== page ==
Digital Transformation Project Team 37; The Spotify for Books

Dear readers of the Blog,

The focus of our ‘Technology of the Week Project on Digital Transformation and Business Models’ lies on De Slegte and Spotify.

De Slegte

De Slegte is an independent chain of bookstores founded by Jan de Slegte in Rotterdam during the 20th century. Whilst the chain initiated in the Netherlands, it currently solely operates a total of eight stores across Belgium. The firm offers a wide selection of literature; it specializes in offering antique and second hand books often sold during book fairs. However, with the rapid advancement of the Internet and thus also of online competitors, such a service has failed to prove sufficient. The traditional store was struggling to stay ahead with their business model at that state in time.

Thus, De Slegte has decisively launched its primary website in 2010 in efforts to stay ahead of the competition. Despite the chain’s attempt at digitalization, and further efforts to remain in business, the firm has eventually claimed bankruptcy in the Netherlands. The company intends to remain with its preliminary aim of offering second-hand books, textbooks and cut-price editions as its main base product. With such financial inconsistency endured by De Slegte, it seems to require a new innovative, technical business model if it wishes to operate in the long-run and keep up to par with fierce competitors, especially in the growing online industry. As previously mentioned, the sole digital mechanism utilized by the company is in the form of an online web shop: Despite the website possessing a growing online traffic from 500 visits in March versus 40,000 views in August, it still suffers from a bounce rate of 30% and a mere 4 minute page view on average.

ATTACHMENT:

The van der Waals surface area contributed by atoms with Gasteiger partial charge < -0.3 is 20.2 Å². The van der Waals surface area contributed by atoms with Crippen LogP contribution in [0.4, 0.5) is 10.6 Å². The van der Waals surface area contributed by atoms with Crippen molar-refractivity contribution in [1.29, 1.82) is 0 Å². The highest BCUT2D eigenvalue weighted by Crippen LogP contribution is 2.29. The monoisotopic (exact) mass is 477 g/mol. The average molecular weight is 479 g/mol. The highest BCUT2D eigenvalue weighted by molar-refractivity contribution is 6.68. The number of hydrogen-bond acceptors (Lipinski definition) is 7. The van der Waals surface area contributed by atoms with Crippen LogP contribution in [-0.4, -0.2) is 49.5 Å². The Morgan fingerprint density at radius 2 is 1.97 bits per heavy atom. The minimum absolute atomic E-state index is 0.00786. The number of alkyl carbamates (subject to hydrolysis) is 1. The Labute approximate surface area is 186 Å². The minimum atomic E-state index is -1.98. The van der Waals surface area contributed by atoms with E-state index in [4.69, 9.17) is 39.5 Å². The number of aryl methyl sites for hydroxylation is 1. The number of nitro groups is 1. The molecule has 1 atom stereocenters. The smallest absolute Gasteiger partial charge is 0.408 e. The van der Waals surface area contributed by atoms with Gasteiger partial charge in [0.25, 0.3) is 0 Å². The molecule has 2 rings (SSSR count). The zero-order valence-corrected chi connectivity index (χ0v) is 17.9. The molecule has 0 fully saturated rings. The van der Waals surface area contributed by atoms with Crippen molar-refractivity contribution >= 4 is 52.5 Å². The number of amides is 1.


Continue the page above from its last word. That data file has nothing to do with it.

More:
Although this is a promising first step, it now faces competition not only from renowned brick-and-mortar stores such as Barnes & Noble, but also from major digital platforms such as and Scribd. In order to compete, it must differentiate. In purpose of innovating De Slegte’s business model, a streaming Freemium strategy such as that implemented by Spotify would be highly recommended.


This implies offering free services, yet incorporating means such as ads or limited usage with respect to time, in order to firstly still earn a small income through the free model on the advertisers side, and secondly, catalyse the desire for customer subscriptions. Thereafter, there is also an unlimited and premium model that offers upgraded versions with additional features which greatly enhance customer satisfaction when active on the website or application. Spotify’s revenue rose immensely within even the first year of public operation, representing a 458% in growth. Such success is attributed to a large user base, a low marginal cost to serve each subscriber as well as a product that increases in value to the user over time. De Slegte could strive to achieve similar growth its user base through offering a more advanced digital model. As opposed to the current technical utilization, the system should be enabled across all platforms including PCs, tablets and mobile devices. Furthermore, it would require offering a much larger range of books that would be streamed on a free basis reading time constraints and possibly a limitation of the number of pages per day limitations. The revenue would thereafter mostly be generated through subscriptions to more unique features.

Best regards,

Team 37


Ballhaus, W., et al (2014). “Media trend outlook: E-books on the rise”, [Available at]: [Accessed on 14/10/2014]
Hoffelder, N. (2014). “Kobo to partner with Dutch retailer”, [Available at]: [Accessed on 14/10/2014]
Hoffelder, N. (2014). “eBooks reach 6% of the Dutch book market”. [Available at]: [Accessed on 13/10/2014]

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